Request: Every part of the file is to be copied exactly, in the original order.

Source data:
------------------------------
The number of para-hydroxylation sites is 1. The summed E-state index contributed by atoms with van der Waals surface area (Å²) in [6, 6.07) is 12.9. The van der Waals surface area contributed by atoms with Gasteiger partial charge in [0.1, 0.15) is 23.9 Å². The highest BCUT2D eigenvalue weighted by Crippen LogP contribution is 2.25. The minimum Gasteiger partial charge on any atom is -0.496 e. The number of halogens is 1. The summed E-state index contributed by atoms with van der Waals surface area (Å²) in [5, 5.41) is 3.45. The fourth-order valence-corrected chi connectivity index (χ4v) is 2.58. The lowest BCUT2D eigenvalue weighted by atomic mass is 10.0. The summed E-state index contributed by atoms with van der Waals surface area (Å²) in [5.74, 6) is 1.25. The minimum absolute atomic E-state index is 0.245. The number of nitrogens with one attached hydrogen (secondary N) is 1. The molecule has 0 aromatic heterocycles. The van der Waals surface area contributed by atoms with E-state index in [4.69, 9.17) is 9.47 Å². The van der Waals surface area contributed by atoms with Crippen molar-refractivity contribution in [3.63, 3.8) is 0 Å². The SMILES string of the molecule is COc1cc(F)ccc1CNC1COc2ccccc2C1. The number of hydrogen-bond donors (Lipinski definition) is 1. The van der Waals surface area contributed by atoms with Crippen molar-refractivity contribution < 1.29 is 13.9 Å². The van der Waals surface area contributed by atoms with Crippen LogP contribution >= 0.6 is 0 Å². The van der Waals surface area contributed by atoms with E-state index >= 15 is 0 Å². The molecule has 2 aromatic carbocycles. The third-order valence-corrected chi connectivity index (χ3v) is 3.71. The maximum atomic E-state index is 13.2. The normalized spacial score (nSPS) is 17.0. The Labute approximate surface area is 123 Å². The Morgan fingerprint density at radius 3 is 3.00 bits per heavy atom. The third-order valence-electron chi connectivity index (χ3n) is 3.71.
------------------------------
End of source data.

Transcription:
The number of para-hydroxylation sites is 1. The summed E-state index contributed by atoms with van der Waals surface area (Å²) in [6, 6.07) is 12.9. The van der Waals surface area contributed by atoms with Gasteiger partial charge in [0.1, 0.15) is 23.9 Å². The highest BCUT2D eigenvalue weighted by Crippen LogP contribution is 2.25. The minimum Gasteiger partial charge on any atom is -0.496 e. The number of halogens is 1. The summed E-state index contributed by atoms with van der Waals surface area (Å²) in [5, 5.41) is 3.45. The fourth-order valence-corrected chi connectivity index (χ4v) is 2.58. The lowest BCUT2D eigenvalue weighted by atomic mass is 10.0. The summed E-state index contributed by atoms with van der Waals surface area (Å²) in [5.74, 6) is 1.25. The minimum absolute atomic E-state index is 0.245. The number of nitrogens with one attached hydrogen (secondary N) is 1. The molecule has 0 aromatic heterocycles. The van der Waals surface area contributed by atoms with E-state index in [4.69, 9.17) is 9.47 Å². The van der Waals surface area contributed by atoms with Crippen molar-refractivity contribution in [3.63, 3.8) is 0 Å². The SMILES string of the molecule is COc1cc(F)ccc1CNC1COc2ccccc2C1. The number of hydrogen-bond donors (Lipinski definition) is 1. The van der Waals surface area contributed by atoms with Crippen molar-refractivity contribution < 1.29 is 13.9 Å². The van der Waals surface area contributed by atoms with Crippen LogP contribution >= 0.6 is 0 Å². The van der Waals surface area contributed by atoms with E-state index >= 15 is 0 Å². The molecule has 2 aromatic carbocycles. The third-order valence-corrected chi connectivity index (χ3v) is 3.71. The maximum atomic E-state index is 13.2. The normalized spacial score (nSPS) is 17.0. The Labute approximate surface area is 123 Å². The Morgan fingerprint density at radius 3 is 3.00 bits per heavy atom. The third-order valence-electron chi connectivity index (χ3n) is 3.71.